Social Services Budget Escapes Traumatic Cuts

May 12, 2010

The Kansas Legislature has finished its work for 2010, adjourning Tuesday after having sent Governor Parkinson a budget and tax legislation that was the source of lengthy debate.

In the end, the Legislature was able to avoid making the deep cuts to social services that many had feared.  An earlier 10% reduction in Medicaid provider rates was restored for FY2011 (which begins July 1), and the budget for the Department of Social and Rehabilitation Services (SRS) went from $616 million in FY2010 to $643 million for FY2011.  Additionally, the Kansas Earned Income Credit received a slight increase.  Nonetheless, the effects of previous rounds of cuts are still felt and advocates remain concerned about the state’s capacity to serve the most vulnerable.

The Legislature restored $199,000 in funding for the Stan Clark Pregnancy Maintenance Initiative.  This valuable program helps low-income pregnant women with a wide variety of support services, including counseling on alternatives to abortion.  The governor eliminated all funding for the program last year.

After much fierce debate, the Legislature chose not to cut public education, which represents almost 2/3 of the state budget.  In fact, K-12 received a 4.7% increase in funding.  Because of the dramatic decline in revenues coming into the state treasury, the state had to either make budget cuts or raise taxes, and the Legislature opted for the latter.  The governor was particularly opposed to further cuts for fear that they might do damage to social services programs and education.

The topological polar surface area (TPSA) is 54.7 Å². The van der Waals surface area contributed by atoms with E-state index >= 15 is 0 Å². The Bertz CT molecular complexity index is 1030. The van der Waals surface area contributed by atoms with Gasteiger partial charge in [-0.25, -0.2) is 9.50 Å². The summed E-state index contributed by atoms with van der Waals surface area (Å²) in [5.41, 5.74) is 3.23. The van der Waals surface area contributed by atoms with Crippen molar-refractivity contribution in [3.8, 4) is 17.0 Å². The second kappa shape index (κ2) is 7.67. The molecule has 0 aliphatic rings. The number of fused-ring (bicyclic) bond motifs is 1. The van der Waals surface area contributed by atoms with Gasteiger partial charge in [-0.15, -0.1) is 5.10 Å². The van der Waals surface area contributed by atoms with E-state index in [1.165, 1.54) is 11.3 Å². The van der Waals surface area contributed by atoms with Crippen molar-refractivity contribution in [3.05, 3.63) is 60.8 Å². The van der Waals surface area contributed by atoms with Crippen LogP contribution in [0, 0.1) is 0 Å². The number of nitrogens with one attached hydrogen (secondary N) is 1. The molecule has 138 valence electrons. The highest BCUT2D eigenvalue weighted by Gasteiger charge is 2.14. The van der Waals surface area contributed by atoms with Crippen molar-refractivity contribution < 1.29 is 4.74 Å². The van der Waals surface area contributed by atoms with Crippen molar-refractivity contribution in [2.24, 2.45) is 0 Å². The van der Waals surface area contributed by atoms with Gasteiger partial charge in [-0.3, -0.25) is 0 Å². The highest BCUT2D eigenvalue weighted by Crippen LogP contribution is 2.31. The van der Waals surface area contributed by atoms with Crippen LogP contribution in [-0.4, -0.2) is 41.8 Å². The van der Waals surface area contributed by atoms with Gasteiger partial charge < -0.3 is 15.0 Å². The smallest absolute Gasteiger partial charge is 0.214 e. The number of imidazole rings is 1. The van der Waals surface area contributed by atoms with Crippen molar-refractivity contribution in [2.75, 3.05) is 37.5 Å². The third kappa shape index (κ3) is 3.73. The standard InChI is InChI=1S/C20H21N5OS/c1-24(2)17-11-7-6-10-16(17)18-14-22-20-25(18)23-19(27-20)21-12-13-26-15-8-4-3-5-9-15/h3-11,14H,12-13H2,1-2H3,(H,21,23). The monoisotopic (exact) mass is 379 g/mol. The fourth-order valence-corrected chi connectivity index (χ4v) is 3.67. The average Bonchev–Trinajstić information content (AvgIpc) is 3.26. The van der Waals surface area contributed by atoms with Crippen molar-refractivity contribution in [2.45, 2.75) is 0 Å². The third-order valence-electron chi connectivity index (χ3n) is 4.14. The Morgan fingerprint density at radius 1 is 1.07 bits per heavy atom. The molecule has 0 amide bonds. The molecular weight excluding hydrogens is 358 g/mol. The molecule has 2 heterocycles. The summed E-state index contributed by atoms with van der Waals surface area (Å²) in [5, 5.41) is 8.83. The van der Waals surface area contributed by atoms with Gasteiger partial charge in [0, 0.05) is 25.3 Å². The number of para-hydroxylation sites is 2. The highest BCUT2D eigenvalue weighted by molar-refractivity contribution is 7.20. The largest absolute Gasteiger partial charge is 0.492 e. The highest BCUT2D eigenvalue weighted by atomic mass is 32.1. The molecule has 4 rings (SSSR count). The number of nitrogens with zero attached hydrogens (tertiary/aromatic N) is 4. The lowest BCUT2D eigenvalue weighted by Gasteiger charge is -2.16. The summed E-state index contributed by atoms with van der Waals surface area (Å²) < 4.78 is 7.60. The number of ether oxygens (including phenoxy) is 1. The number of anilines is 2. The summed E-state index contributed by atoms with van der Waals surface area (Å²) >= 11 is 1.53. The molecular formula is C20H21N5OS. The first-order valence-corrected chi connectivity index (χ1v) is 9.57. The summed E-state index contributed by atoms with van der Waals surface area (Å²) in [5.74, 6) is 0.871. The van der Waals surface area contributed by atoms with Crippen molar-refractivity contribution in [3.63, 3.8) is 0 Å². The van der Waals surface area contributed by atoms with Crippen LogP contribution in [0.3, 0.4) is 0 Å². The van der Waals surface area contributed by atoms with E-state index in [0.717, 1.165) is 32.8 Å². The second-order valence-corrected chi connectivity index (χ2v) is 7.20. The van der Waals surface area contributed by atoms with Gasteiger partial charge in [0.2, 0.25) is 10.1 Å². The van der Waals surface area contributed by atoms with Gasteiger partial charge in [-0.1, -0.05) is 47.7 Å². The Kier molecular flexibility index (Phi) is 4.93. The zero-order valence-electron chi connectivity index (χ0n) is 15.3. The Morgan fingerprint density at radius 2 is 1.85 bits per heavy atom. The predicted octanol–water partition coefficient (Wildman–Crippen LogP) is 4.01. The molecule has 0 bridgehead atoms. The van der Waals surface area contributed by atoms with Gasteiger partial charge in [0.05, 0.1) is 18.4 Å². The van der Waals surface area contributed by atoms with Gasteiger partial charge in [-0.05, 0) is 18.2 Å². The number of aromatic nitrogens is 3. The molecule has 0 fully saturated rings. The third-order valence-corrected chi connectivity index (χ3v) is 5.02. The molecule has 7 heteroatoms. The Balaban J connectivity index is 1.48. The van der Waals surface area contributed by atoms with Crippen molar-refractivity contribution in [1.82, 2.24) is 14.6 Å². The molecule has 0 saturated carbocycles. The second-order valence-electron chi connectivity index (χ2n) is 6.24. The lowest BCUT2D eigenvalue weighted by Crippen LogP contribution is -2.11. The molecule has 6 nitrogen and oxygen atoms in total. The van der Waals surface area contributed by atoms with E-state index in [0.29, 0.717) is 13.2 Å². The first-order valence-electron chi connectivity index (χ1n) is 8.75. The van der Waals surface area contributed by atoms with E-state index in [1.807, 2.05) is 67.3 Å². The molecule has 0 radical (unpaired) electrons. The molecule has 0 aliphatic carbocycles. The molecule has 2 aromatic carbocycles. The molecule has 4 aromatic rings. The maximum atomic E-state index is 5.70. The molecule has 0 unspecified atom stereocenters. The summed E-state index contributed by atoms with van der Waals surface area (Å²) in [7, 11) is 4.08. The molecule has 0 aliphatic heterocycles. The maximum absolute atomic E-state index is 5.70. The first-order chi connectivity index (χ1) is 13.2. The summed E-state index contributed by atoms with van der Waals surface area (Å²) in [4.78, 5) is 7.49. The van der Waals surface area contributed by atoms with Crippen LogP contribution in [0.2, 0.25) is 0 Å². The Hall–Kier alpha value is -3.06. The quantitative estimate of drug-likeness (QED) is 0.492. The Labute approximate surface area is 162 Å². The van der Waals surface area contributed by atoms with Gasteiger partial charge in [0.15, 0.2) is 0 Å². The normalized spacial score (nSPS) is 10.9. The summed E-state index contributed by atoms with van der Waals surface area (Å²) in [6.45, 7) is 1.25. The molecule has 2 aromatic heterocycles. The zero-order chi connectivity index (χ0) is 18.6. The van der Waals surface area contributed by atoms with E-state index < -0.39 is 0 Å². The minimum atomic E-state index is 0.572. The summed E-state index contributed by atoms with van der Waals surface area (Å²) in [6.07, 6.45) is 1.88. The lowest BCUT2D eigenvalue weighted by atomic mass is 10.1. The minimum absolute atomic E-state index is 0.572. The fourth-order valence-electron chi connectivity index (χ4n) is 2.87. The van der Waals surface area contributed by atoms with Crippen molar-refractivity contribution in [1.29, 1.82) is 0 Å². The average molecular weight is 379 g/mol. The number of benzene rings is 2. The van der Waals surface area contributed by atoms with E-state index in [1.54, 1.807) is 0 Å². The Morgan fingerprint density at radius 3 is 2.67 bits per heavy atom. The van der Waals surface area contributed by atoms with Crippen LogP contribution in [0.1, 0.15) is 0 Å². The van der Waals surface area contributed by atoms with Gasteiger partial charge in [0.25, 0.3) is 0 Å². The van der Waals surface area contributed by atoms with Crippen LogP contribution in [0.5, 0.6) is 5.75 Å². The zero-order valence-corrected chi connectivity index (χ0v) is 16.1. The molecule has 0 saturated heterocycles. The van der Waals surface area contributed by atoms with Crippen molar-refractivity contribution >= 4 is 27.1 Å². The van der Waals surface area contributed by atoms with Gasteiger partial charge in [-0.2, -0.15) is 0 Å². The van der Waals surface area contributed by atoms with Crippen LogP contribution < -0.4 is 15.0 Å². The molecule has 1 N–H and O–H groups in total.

The Legislature approved a $314 million sales tax increase.  Beginning on July 1, the state’s sales tax will go from 5.3 cents per dollar to 6.3 cents for three years.  In 2013, the tax will decrease to 5.7%, with the revenue from the remaining 0.4 cents allotted for highway construction.

As the Kansas Catholic Conference noted in a letter to legislators on April 16, the sales tax is a regressive tax that falls heavily on the poor.  In recognition of that fact, the Legislature expanded the food sales tax credit, which is designed to help offset the sales tax on food for people with low (or no) incomes.  Whether the credit will sufficiently mitigate the effects of a sales tax increase on low-income Kansans remains to be seen.  Those with an income over $35,000 remain ineligible for the credit.

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